Insights of a Motswana in Belgium


BRUSSELS, BELGIUM: Europe, a close neighbour of Africa, often serves as a yardstick of democracy and upholding peace and security to the African diaspora. It’s one of those things that one has to experience to better understand.

Coming from sub-Saharan Africa, a region of Africa still besieged by political corruption, unemployment, poor water and sanitation services and general low-level quality infrastructure and policies that end up on paper, I can assert that Africa still has a long way to go to create progressive countries. In my view, in current times, Kenya and Rwanda are the two countries that are doing well in terms of governance in Africa and other African countries could do well to learn both countries. I have visited four European Union (EU) countries – Germany, Italy, Denmark and Netherlands, and Belgium has had a more enticing aura for me, personally (yep, I love culture, good healthy food, green spaces, architecture and lifestyle). It’s a conservative country and the administrative and political hub of the European Union (EU).

I studied European History as part of the IGCSE curricula in secondary school and developed an interest in modern Europe and its influence on the world and its dominance over Africa. However, the Modern History text had little information on African and European relations. There is more to the two continent’s ties than colonialism, land grabs and raw material control. What has been most interesting has been learning about new-age democracy and the modern trade partnerships and development exchanges between the EU and the African Union (AU). Being caught in the election fever and euphoria has been quite interesting. It was not planned – it just happened that I would be here around election time. The EU countries (more than 20) went to the polls on 9 June. A new Parliament is expected to be elected by July and already, the Parliament, which I had the privilege to visit, is already undergoing grand renovations and refurbishments, for the grand occasion. Voter apathy is a global challenge and to counter this in Europe, there is an interesting initiative to try and encourage and motivate civil society to vote, dubbed,, an elections campaign carried out online through social media and through free public videos for those not active on social media. The campaign aims to target audiences and tap into the civic conscience and inculcate values of civic consciousness and cognitive dissonance. The campaign highlights the importance of leadership for all and not partisan political parties. The EU Parliament is an interesting medley of different political parties and ideologies, from conservatives, socialists, democrats and left and right-wing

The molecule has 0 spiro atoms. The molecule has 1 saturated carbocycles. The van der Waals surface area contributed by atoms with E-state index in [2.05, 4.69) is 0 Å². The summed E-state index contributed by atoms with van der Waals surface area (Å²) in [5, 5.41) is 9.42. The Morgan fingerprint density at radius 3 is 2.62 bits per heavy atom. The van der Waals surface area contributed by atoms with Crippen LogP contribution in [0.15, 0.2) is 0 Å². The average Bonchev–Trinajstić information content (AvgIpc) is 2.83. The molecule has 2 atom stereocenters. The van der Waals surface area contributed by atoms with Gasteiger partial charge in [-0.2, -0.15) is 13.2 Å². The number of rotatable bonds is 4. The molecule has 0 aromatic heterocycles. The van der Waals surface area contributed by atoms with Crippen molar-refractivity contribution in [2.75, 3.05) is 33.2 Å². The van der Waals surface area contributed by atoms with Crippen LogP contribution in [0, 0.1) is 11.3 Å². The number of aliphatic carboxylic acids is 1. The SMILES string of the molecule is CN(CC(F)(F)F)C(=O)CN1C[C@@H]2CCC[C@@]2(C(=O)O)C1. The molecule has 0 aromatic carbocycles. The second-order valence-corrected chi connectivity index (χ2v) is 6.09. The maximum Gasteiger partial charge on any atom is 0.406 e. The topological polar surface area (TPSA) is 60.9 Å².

Editor's Comment
Stop the children killing madness!

The incident comes on the heels of a similar one where a father murdered his two toddlers in Francistown. As we grapple with the shock and sorrow of this loss, it is essential to address the underlying issues that led to such a horrific outcome.Our hearts go out to the innocent victims, the three boys aged 13, 10, and eight who lost their lives in circumstances that defy comprehension. Their deep cuts and untimely demise have left a scar on the...

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